Florida Legislature Adopts New Rules for Residential Construction Defect
By Michael J. Sabatello, IV,
Esq., Greenberg Traurig
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Chapter 558 of the Florida Statutes was originally adopted by the Legislature
in 2003 to provide for an alternative means of resolving residential construction
defect claims without relying on the courts. In simple terms, the current
provisions of the Chapter require that a claimant, such as a homeowner or
condominium association, notify a contractor or other responsible party
before suing for an alleged construction defect in a dwelling. Upon receiving
a notice of a claim, the contractor, subcontractor, supplier or design professional
(collectively referred to herein as a “contractor”) has a short period of
time within which to inspect the dwelling and offer to repair the defect
or otherwise settle the claim. If, after the proscribed periods, the parties
are unable to resolve their differences, the claimant is free to proceed
with legal action.
|"In simple terms, the
current provisions of the Chapter require that a claimant, such
as a homeowner or condominium association, notify a contractor
or other responsible party before suing for an alleged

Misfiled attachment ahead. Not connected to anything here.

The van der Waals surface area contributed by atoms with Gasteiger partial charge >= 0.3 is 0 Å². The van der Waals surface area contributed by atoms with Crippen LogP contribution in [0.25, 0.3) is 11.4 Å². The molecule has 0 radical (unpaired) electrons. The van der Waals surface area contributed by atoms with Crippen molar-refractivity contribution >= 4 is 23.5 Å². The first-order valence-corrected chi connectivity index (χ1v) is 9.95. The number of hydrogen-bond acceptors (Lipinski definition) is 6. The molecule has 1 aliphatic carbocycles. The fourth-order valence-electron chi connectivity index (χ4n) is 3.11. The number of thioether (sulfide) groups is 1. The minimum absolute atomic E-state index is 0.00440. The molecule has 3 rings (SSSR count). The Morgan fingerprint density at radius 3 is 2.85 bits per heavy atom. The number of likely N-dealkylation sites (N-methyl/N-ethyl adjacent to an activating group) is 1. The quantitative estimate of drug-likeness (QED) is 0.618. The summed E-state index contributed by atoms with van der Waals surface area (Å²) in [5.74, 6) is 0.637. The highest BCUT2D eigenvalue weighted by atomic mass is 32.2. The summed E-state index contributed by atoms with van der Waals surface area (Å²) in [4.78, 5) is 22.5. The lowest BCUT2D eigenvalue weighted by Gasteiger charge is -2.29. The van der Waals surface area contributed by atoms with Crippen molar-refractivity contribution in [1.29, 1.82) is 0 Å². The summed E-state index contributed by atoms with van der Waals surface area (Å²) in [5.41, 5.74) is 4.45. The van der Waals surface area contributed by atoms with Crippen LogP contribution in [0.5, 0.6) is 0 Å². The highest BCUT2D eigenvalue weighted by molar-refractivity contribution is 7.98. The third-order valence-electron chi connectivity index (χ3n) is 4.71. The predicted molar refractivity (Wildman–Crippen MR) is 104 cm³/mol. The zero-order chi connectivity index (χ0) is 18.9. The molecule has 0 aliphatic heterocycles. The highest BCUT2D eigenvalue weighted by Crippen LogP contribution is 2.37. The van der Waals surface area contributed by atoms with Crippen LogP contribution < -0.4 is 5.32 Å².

construction defect in a dwelling."
In 2004, the Legislature adopted House Bill 1899, which Governor Bush
signed on June 18th. The new law’s changes are intended to make the notice
and cure procedures of the Chapter more equitable and manageable to further
the resolution of construction defect disputes.
The bill makes the dispute resolution procedures of Chapter 558 optional.
Under the new section 558.005, F.S., the provisions of the Chapter only
apply to a contract for the design, construction or remodeling of a dwelling
entered into on or after July 1, 2004, which contains the proscribed notice
of section 558.005(2). If the notice is not included, the provisions do
The scope of the Chapter has also been refined through the adjustment
of several critical definitions. First, the term “contractor” is revised
to include those in the business of designing, constructing and remodeling
a dwelling and exclude an individual selling a new or previously occupied